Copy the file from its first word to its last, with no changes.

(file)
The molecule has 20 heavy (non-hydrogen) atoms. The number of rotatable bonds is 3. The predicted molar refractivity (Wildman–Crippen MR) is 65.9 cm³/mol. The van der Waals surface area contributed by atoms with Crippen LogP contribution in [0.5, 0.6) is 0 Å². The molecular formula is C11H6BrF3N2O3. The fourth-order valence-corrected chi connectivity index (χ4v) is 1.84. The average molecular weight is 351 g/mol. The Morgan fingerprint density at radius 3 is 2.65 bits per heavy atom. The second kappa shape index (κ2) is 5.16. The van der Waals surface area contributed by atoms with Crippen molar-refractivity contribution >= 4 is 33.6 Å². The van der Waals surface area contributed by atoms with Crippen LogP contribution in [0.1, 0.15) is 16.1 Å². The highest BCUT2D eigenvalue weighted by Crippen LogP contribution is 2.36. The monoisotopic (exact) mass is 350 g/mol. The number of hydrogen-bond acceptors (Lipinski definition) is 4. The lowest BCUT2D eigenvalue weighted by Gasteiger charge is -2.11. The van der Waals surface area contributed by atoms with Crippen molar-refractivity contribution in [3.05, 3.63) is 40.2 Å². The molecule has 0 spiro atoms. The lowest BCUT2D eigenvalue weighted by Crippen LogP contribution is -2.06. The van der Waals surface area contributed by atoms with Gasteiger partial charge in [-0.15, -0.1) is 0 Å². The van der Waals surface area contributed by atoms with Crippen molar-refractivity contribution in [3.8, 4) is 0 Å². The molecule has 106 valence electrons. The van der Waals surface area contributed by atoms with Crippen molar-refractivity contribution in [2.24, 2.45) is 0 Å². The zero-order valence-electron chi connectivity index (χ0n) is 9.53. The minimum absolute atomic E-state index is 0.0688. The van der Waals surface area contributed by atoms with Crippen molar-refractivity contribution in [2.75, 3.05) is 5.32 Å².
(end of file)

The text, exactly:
The molecule has 20 heavy (non-hydrogen) atoms. The number of rotatable bonds is 3. The predicted molar refractivity (Wildman–Crippen MR) is 65.9 cm³/mol. The van der Waals surface area contributed by atoms with Crippen LogP contribution in [0.5, 0.6) is 0 Å². The molecular formula is C11H6BrF3N2O3. The fourth-order valence-corrected chi connectivity index (χ4v) is 1.84. The average molecular weight is 351 g/mol. The Morgan fingerprint density at radius 3 is 2.65 bits per heavy atom. The second kappa shape index (κ2) is 5.16. The van der Waals surface area contributed by atoms with Crippen molar-refractivity contribution >= 4 is 33.6 Å². The van der Waals surface area contributed by atoms with Crippen LogP contribution in [0.1, 0.15) is 16.1 Å². The highest BCUT2D eigenvalue weighted by Crippen LogP contribution is 2.36. The monoisotopic (exact) mass is 350 g/mol. The number of hydrogen-bond acceptors (Lipinski definition) is 4. The lowest BCUT2D eigenvalue weighted by Gasteiger charge is -2.11. The van der Waals surface area contributed by atoms with Crippen molar-refractivity contribution in [3.05, 3.63) is 40.2 Å². The molecule has 0 spiro atoms. The lowest BCUT2D eigenvalue weighted by Crippen LogP contribution is -2.06. The van der Waals surface area contributed by atoms with Gasteiger partial charge in [-0.15, -0.1) is 0 Å². The van der Waals surface area contributed by atoms with Crippen molar-refractivity contribution in [3.8, 4) is 0 Å². The molecule has 106 valence electrons. The van der Waals surface area contributed by atoms with Crippen molar-refractivity contribution in [2.24, 2.45) is 0 Å². The zero-order valence-electron chi connectivity index (χ0n) is 9.53. The minimum absolute atomic E-state index is 0.0688. The van der Waals surface area contributed by atoms with Crippen molar-refractivity contribution in [2.75, 3.05) is 5.32 Å².